BY KELLY SWAN | July 3, 2018
I bore witness at my newborn’s bedside for two weeks.
I wept for the injustice of her life. Being born into some semblance of suffering and malformation though she was without fault.
I was a bystander. My role almost exclusively to stay by her side. Quiet. Solid. Steady. But not looking away, even when it was so painful.
I bore witness to my daughter’s first four years.
I wept for the great privilege she has. We found the right surgeons. We crossed borders without deterrence. State borders. But borders, still.
I had power. Power that is not afforded to all mothers. Power to move myself, my daughter, my family wherever I choose to ensure her health. Her safety. Her privilege.
I bore witness to the lives of other mothers on our southern border. They look different. They speak differently. But, I promise you, they love their children with the same ferocity as I love mine. I have seen it.
How on earth else could you walk for days from your home? The only one you’ve ever known, into some great unknown?
I’ve borne witness at the bedside of a child for whom a continued life was questionable. But leaving everything for her?
Family? Place? Even the very language you speak? Even my relentless imagination can’t get there.
It is like bearing witness at the bedside of a newborn who you know may not stay in this world with you, times one billion. To leave everything, everything you know. The fear for her child must certainly be infinitely beyond my wildest imagination.
I wept. I keep weeping. Really, the tears may not ever stop. For the injustice of their lives. Being born into suffering and fear though they are without fault.
Those mothers and fathers, their children, are at less fault than my innocent newborn, who from the day she was born was complicit in a system that values white babies over brown. Trust me. I’ve seen both realities firsthand.
I bore witness at the border.
I saw faith like I’ve never seen before. But also fear, uncertainty, humility, fortitude, strength I can not imagine.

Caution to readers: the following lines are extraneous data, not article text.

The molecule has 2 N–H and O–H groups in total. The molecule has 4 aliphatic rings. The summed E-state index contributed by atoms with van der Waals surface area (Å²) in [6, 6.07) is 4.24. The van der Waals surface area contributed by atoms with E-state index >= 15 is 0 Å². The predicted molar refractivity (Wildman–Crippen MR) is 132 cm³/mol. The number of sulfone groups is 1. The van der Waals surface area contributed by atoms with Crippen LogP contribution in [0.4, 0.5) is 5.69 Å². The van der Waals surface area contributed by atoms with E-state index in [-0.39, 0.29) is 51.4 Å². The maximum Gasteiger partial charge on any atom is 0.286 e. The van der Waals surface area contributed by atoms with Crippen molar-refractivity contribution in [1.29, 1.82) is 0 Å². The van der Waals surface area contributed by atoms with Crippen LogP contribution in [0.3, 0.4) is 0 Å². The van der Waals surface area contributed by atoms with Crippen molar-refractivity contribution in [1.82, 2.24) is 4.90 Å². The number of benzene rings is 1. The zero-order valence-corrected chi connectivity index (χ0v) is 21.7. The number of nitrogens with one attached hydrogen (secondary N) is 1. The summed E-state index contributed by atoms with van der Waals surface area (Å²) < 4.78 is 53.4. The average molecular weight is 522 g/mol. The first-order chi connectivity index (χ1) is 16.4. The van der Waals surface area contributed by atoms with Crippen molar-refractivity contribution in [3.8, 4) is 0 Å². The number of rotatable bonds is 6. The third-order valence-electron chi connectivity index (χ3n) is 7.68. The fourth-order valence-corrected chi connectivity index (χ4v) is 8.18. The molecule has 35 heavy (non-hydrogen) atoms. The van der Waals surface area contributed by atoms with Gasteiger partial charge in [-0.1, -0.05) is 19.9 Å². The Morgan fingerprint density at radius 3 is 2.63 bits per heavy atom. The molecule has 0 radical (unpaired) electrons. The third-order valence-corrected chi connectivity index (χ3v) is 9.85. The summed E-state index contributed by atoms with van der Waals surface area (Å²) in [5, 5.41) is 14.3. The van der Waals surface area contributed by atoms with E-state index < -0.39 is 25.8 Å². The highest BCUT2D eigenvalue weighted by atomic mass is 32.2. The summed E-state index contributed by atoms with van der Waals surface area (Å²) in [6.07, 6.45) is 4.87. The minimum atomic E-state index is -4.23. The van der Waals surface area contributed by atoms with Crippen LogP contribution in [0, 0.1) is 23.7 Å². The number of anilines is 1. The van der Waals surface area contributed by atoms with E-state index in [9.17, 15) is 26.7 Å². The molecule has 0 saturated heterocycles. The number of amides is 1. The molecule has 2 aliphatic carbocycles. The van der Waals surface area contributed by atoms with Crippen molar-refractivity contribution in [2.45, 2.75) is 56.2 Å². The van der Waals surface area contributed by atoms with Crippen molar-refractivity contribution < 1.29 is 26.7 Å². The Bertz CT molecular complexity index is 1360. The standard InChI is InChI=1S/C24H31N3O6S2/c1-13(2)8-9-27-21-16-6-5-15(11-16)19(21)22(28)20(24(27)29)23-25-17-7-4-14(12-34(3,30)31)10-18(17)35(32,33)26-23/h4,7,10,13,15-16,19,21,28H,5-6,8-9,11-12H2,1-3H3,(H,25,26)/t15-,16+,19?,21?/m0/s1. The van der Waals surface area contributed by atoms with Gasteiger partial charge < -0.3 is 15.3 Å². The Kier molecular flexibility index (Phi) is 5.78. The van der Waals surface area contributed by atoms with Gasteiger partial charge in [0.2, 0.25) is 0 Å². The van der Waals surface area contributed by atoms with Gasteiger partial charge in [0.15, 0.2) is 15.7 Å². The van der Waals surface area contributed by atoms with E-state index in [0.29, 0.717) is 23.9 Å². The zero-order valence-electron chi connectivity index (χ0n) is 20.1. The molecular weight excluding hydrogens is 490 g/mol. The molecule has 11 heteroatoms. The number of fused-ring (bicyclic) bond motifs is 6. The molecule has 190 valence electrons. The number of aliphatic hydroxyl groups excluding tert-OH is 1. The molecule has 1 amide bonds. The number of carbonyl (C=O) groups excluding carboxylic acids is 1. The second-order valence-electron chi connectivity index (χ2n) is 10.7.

I bear witness now. Those mothers. Those fathers. Those children. How will they find each other?
I weep, because I know that paralysis and utter despair of your baby being taken from your arms.
Mine, to save her life. Theirs?
As bargaining chips. To distract us from the dismantling of compassionate American society. Pawns. Tiny human lives.
I can not look away.
We must bear witness.
I must be able to go back into that detention center, to be able to look those mothers full in their eyes and promise them that I did not look away.
How unjust that would be.
Because I know that pain. How we can do that—intentionally—to any mother is a mystery I will lose sleep over until the day I die.
If one mother can rejoice that her child’s agony—laid bare for all to hear—could create even small change for those who come next….how can I look away?
I am here. I bear witness. Quiet. Solid. As steady as I can manage in any given moment. But not looking away, even when it is so painful.
Kelly Swan has worked for the Ignatian Solidarity Network since 2016, first as communications director, and now as director of advancement. She grew up in West Virginia and is a graduate of Wheeling Jesuit University. Kelly has worked in parish social ministry, child and family advocacy, community education and organizing, and publishing. She lives in the Cleveland, Ohio area with her children.